Success Always Starts With Failure

I’ve been reading a fascinating book, Adapt: Why Success Always Starts with Failure, by Tim Harford, an “economic journalist”. The book is surprisingly readable and impressive in the breadth of its case studies. His thesis is that in a complex world (which we in fact live in and is getting even more complex), succeeding at a project requires adaptation to changing circumstances and our failures.

Adapt book cover

Harford discusses with clarity issues such as how the Iraq war was carried out, the financial crisis of 2008, how to help people in developing nations, and a whole lot more.

In the end, of course, I was most interested in how to apply his insights to my own life. The last chapter of his book, “Adapting and you”, gave ideas:

The main goal is to be able to recover from failures. Since we cannot anticipate everything and are going to encounter failure in one form or another anyway, we might as well plan to make use of it. Not all of us are superhuman and can endure large humiliating failures all the time, so Harford discusses tips to avoid non-recoverable failures.

Failures of the mind

Harford starts with noting that we human beings are more frail than we sometimes think, and illustrates with three failures of the human mind. One is “denial”, our not even admitting that we failed. The threat to our ego is too great. But the first step in learning from a failure is to actually admit it.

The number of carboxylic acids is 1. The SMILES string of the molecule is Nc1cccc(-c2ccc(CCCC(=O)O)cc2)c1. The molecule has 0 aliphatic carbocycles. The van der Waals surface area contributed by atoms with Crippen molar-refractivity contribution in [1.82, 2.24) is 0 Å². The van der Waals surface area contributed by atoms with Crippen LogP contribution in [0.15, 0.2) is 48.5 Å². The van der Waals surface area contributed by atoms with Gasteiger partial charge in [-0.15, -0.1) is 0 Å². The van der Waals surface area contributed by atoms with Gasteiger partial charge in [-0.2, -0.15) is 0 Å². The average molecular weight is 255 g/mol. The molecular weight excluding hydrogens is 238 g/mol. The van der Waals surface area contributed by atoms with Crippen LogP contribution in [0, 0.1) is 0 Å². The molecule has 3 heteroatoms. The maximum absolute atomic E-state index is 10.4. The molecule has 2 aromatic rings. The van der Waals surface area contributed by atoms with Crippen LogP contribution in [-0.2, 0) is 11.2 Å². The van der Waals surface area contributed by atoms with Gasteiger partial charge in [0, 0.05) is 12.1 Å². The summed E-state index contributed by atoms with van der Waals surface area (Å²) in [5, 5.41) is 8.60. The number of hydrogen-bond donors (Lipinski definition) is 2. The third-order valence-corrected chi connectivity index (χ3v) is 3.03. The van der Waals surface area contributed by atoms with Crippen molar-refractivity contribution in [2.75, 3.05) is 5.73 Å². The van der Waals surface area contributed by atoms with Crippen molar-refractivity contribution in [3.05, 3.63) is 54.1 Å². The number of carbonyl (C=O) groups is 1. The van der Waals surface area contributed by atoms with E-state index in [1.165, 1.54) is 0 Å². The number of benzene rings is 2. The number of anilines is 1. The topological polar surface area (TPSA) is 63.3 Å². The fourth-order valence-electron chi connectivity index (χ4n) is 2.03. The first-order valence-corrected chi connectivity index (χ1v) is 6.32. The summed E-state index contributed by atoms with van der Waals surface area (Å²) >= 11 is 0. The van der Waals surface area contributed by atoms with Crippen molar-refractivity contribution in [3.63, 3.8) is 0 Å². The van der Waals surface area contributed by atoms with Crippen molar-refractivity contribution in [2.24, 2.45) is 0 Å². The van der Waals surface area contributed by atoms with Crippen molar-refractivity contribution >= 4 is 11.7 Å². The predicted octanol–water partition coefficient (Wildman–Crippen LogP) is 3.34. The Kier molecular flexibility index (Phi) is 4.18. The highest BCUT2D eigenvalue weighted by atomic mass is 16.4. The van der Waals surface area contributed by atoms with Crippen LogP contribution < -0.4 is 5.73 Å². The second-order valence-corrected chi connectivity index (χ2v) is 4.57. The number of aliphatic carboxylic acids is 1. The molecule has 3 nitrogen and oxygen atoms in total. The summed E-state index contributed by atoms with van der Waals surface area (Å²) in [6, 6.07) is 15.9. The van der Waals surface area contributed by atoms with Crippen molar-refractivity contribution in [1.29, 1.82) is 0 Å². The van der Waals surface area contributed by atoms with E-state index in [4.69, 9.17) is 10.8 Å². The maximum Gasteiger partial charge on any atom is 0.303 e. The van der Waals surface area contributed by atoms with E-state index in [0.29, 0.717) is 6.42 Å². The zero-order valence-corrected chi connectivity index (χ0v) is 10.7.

Also, we “chase our losses”: after making a decision that turns out badly, we might continue along it hoping that things will magically turn out better eventually. It’s easier to maintain the hope that something bad will end up good, than admit the bad is hopeless and should be abandoned. We all know people who hang on in bad careers, bad financial investments, bad marriages, because it’s easier to hope that one didn’t make a bad decision after all, rather than quickly move on and avoid wasting more time, money, and heartache.

Finally, there is “hedonic editing”, in which we make ourselves feel better by thinking about gains along with the loss at hand, or convince ourselves that what we got (failure) was actually what we really were OK with all along. Some examples from my own life:


Harford says that since we are too soft on ourselves, we need a critic, such as trusted friends, to tell us honestly when we have not done well.

We need a safe place to experiment, where if we lose we are not trapped, but can continue on.

What this means to me

My blog is an experiment. It has been just over two weeks since I started it. I had a lot of anxiety over getting started: “what should I write about”, “for whom”, “how should I style the site”, “will I put up anything good”, and dozens of other random anxieties. To get started on this blog, I had to come up with a plan to stay the course, learn from mistakes, and accept honest feedback. I perceive my blog as a fairly “safe” place to experiment. I am committed to learning from my failures here!

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